A recent report from the United Nations illustrates the devastating toll of coronavirus on the tourism industry. No travel and shuttered museums, galleries, and shops has put 120 million jobs at risk and led to the loss of $320 billion in exports. An approximately 60-80% decline in the international tourism economy in 2020 is expected to knock the global Gross Domestic Product (GDP) by 1.5-2.8%.

The tourism sector has received government stimulus funding, which may be enough to keep some — but not all — tourist goods and services alive. In fact, as many as one in three US museums may shut down forever due to the pandemic. To ward off a worse fate, the tourism industry has been proactive in cutting costs.

For example, New York’s Museum of Modern Art (MoMA) slashed its operating budget by $45 million, laid off staff, reduced its exhibition budget by $8 million, and gutted its publishing budget. This type of sweeping budgetary action is commonplace.

While some have tried to broaden their channels and offerings, launching social media initiatives and webinars, most have just tried to keep consumers interested by creating virtual tours. Now, the industry’s focus is on navigating a safe reopening, providing an enriching experience while respecting strict social distancing protocols. Innovation and investment will be vital in drawing back in customers, likely resulting in a reimagining of the tourism industry.


The film industry has also been significantly impacted by COVID-19, with studios choosing not to release movies into empty theaters and creatives limited to the confines of their homes. After a record year in 2019, when the international box office reached $31.1 billion, 2020 is projected to result in an at least $5 billion loss because of the pandemic. Hundreds of thousands of workers in the industry have also had their jobs taken away following revenue drops.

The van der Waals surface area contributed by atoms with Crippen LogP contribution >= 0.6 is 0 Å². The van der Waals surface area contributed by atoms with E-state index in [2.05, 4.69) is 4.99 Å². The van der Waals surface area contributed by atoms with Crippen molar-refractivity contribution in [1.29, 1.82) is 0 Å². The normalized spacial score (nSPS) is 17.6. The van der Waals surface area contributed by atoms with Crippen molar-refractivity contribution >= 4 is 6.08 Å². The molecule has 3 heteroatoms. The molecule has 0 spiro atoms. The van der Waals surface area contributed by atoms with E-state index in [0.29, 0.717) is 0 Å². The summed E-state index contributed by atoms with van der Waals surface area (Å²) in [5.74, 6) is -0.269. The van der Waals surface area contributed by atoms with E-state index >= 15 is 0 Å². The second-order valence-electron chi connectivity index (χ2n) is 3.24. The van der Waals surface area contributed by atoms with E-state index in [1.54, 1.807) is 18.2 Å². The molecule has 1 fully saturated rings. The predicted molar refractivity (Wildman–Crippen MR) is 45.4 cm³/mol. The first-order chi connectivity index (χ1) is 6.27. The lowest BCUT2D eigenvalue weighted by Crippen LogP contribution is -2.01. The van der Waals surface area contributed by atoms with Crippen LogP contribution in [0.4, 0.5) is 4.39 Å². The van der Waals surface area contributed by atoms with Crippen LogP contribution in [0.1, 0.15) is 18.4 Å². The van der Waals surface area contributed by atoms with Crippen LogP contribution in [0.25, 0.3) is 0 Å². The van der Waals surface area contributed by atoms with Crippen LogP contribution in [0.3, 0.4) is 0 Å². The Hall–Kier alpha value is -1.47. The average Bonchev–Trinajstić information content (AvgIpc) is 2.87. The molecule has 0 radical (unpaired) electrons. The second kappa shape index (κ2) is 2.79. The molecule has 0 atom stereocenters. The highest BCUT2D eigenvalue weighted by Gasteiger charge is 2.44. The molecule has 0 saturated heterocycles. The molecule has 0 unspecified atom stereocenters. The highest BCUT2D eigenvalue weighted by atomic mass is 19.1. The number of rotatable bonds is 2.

The employment impacts are particularly concerning because of moviemakers’ heavy reliance on freelancers, leaving thousands of gig economy workers in limbo. Luckily, the government’s stimulus package did offer some relief to studios and freelancers, including extended flexibility for unemployment benefits. However, for the most part, the film industry has been left to figure things out for itself.

Some of the more prominent players, like Netflix, have used their places as industry leaders to support staff, setting up multi-million dollar relief funds for out-of-work production crews. Another strategy has been releasing movies previously scheduled for theater premieres during the pandemic directly to TVs to take advantage of many people’s increased screen-time.

Like with many other industries, the film industry has also turned to innovation as a solution, brainstorming ways that people can get out and view films without the daunting prospect of going to the movie theater. Drive-in movie theaters have begun popping up across the country, providing a platform for blockbuster releases as well as new independent movies.

About the Author

Headshot for Jemima McEvoy

Jemima is a journalist who enjoys reporting on business, particularly small business and entrepreneurship.